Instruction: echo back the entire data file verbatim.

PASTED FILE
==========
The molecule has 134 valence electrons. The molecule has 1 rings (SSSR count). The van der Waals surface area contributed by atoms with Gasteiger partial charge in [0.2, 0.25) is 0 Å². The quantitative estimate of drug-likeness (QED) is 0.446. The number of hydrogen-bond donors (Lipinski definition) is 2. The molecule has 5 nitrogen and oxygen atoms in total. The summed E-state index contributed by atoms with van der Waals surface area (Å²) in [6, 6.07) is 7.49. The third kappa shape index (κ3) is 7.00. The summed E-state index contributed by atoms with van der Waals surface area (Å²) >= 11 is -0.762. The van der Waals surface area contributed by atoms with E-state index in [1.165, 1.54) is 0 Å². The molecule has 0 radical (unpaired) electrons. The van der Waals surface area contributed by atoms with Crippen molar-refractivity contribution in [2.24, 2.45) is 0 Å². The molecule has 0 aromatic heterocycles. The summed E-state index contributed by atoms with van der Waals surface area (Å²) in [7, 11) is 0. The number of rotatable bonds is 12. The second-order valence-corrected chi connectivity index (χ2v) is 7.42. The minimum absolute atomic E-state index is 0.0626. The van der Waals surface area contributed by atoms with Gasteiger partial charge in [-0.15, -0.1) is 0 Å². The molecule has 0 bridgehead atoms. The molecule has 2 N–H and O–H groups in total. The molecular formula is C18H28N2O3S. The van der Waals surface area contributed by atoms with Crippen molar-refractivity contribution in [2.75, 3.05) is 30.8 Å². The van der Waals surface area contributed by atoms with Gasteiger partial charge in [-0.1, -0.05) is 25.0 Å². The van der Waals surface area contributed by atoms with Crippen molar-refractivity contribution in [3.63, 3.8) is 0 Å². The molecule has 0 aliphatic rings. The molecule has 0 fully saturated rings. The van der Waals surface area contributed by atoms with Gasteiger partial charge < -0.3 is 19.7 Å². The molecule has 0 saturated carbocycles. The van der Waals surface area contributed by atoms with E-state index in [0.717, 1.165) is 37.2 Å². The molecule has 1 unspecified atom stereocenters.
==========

The molecule has 134 valence electrons. The molecule has 1 rings (SSSR count). The van der Waals surface area contributed by atoms with Gasteiger partial charge in [0.2, 0.25) is 0 Å². The quantitative estimate of drug-likeness (QED) is 0.446. The number of hydrogen-bond donors (Lipinski definition) is 2. The molecule has 5 nitrogen and oxygen atoms in total. The summed E-state index contributed by atoms with van der Waals surface area (Å²) in [6, 6.07) is 7.49. The third kappa shape index (κ3) is 7.00. The summed E-state index contributed by atoms with van der Waals surface area (Å²) >= 11 is -0.762. The van der Waals surface area contributed by atoms with E-state index in [1.165, 1.54) is 0 Å². The molecule has 0 radical (unpaired) electrons. The van der Waals surface area contributed by atoms with Crippen molar-refractivity contribution in [2.24, 2.45) is 0 Å². The molecule has 0 aromatic heterocycles. The summed E-state index contributed by atoms with van der Waals surface area (Å²) in [7, 11) is 0. The number of rotatable bonds is 12. The second-order valence-corrected chi connectivity index (χ2v) is 7.42. The minimum absolute atomic E-state index is 0.0626. The van der Waals surface area contributed by atoms with Gasteiger partial charge in [-0.15, -0.1) is 0 Å². The molecule has 0 bridgehead atoms. The molecule has 2 N–H and O–H groups in total. The molecular formula is C18H28N2O3S. The van der Waals surface area contributed by atoms with Crippen molar-refractivity contribution in [2.75, 3.05) is 30.8 Å². The van der Waals surface area contributed by atoms with Gasteiger partial charge in [-0.1, -0.05) is 25.0 Å². The van der Waals surface area contributed by atoms with Crippen molar-refractivity contribution in [3.63, 3.8) is 0 Å². The molecule has 0 aliphatic rings. The molecule has 0 fully saturated rings. The van der Waals surface area contributed by atoms with Gasteiger partial charge < -0.3 is 19.7 Å². The molecule has 0 saturated carbocycles. The van der Waals surface area contributed by atoms with E-state index in [0.717, 1.165) is 37.2 Å². The molecule has 1 unspecified atom stereocenters.